Data Retention has arrived in Austria

By EDRi · May 4, 2011

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Deutsch: [Vorratsdatenspeicherung erreicht Österreich |]

While the Czech Constitutional Court has recently declared the national data
retention legislation unconstitutional, the Legal Services of the German
Bundestag has found it impossible to ensure the legality of the Data
Retention Directive and the European Commission itself still struggles to
prove the necessity and proportionality of the Directive, the Austrian
Parliament adopted on 28 April 2011 the pending regulations necessary for
the implementation of the EU Data Retention Directive in Austria.

In the respective parliamentary session, the Coalition Government primarily
planned to celebrate some new ministers following a government reshuffle
within the conservative party (ÖVP). However, the debate on the data
retention legislation was set on the agenda later in the evening when the
live TV coverage had already ended. This plan to hide the issue from the
public was evaded by the opposition by raising a so-called objection debate,
i.e. a MP asked for the deletion of the topic from the agenda – an issue
that has to be discussed first.

This means that interested citizens got the chance to follow the hot debate
live on their TV screens: While the opposition again raised concerns about
the compatibility with fundamental rights and accused the ruling parties
(SPÖ – social democrats and ÖVP – conservatives) of spying on the citizens,
the government dug their heels in and refused any compromise. Minister of
infrastructure Doris Bures (SPÖ) – in charge of the necessary amendment of
the telecoms regulations – argued that she was just executing EU provisions
and the implementation was necessary to avoid EU sanctions.

Furthermore, she claimed the implementation of the EU directive would cover
the absolute necessary minimum only. This is true as it regards the
retention period of the collected data which will be limited to six months.

Unfortunately, this is not true at all as it regards the access to the
retained data which is not subject to a judicial decree in all cases. On the
contrary, the amendments of the Austrian Security Police Act and the Code of
Criminal Procedures foresee a wide range of possibilities for the public
prosecution and the Police to access the data pre-emptively e.g. “in case of
an general danger”. This broad exemptions have been introduced by the
minister of interior and the minister of justice – both led by members of
the conservative party ÖVP – and after the public consultation for the draft
law on the telecom-part has been closed.

Simultaneously, the safeguards foreseen are relatively weak and the remedy
provisions are not well established. A fact which was even stated in an
expertise from the legal services of the Austrian Chancellery just a few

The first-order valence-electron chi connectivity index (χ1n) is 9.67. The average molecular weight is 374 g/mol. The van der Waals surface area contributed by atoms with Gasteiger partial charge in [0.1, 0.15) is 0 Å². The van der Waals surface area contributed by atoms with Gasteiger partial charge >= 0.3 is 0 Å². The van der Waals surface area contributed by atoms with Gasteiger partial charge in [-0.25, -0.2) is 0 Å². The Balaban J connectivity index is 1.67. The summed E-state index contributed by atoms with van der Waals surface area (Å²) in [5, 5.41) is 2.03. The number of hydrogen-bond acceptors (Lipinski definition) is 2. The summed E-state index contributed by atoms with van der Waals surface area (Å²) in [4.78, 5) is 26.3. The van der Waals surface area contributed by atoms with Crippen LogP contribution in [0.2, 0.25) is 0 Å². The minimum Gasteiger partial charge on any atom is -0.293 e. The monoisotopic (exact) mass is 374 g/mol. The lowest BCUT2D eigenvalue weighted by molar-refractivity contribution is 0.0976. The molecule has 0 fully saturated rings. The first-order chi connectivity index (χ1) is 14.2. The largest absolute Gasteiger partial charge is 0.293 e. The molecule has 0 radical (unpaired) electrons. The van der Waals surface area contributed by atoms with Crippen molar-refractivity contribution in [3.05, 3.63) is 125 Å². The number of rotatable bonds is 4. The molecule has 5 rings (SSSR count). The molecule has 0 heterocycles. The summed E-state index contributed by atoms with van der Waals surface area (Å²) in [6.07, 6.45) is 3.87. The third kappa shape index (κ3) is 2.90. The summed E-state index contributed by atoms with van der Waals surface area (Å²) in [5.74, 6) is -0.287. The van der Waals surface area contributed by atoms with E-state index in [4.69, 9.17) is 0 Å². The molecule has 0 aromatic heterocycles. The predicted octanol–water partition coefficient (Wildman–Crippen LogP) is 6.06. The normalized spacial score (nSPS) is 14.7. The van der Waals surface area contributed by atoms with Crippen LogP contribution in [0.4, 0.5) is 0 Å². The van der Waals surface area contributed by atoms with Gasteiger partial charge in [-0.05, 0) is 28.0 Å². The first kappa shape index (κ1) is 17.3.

weeks ago.

Despite this, the implementation of the Data Retention in Austria was
adopted later the day with the consent of the delegates of the coalition
partners SPÖ and ÖVP. The opposition formed by the green party and the two
right wing parties FPÖ and BZÖ voted unanimously against the “dishonourable

The Austrian Journalists Association was shocked when they realised that,
seemingly, no exemptions are foreseen for “sensitive professions” such as
journalists, lawyers, hot lines for pastoral or social care, medical care
and the-like. Something the government has promised all the time and used
for the reassurance of the respective interest groups.

By return, the opposition announced to bring the data retention provisions
to the Constitutional Court. Provided three quite diverse proponents from
the green and the right wing side find a consensus in this matter, they
would form at least one third of the delegates. This is the minimum number
that enables MPs to file a constitutional complaint right after the
respective law has passed the parliament and yet before the law enters into
force on 1 April 2012.

If the opposition cannot find an agreement, the civil society is already
raring to go. The Privacy Groups ‘Arge Daten’, ‘AKVorrat’ and others have
already signaled that they are willing to file a complaint on the very first
date possible. Unlike to the members of the parliament, citizens have the
possibility to file a complaint against a law only when this law is already
in force and in case they are personally affected by the provisions in

Data Retention passes the Austrian Parliament – Opposition criticises
infringement of fundamental rights (Parlamentskorrespondenz Nr. 408,
28.04.2011, only in German)

Austrian Telecom Act – TKG 2003 (only in German)

Code of Criminal Procedures 1975 and Austrian Security Police Act

Parliamentary Debate on the implementation of the Data Retention Directive
in Austria (only in German, 28.04.2011) (1/3) (2/3) (3/3)

Expertise from the legal services of the Austrian Chancellery on the
Austrian provisions to implement the EU data retention directive (only in
German, 3.03.2011)

Austria: Data retention adopted, opposition plans to file complaint

Defending press freedom starts in one’s home country – Press release from
the Austrian Journalists Association (only in German, 2.05.2011)

Parliament’s decision on data retention not easy to comprehend – Press
release from the Interne Service Providers Austria (only in German, 2.05.2011)

EDRi’s Shadow evaluation report on the Data Retention Directive (2006/24/EC) (17.04.2011)

(Contribution by Alice Sedmidubsky –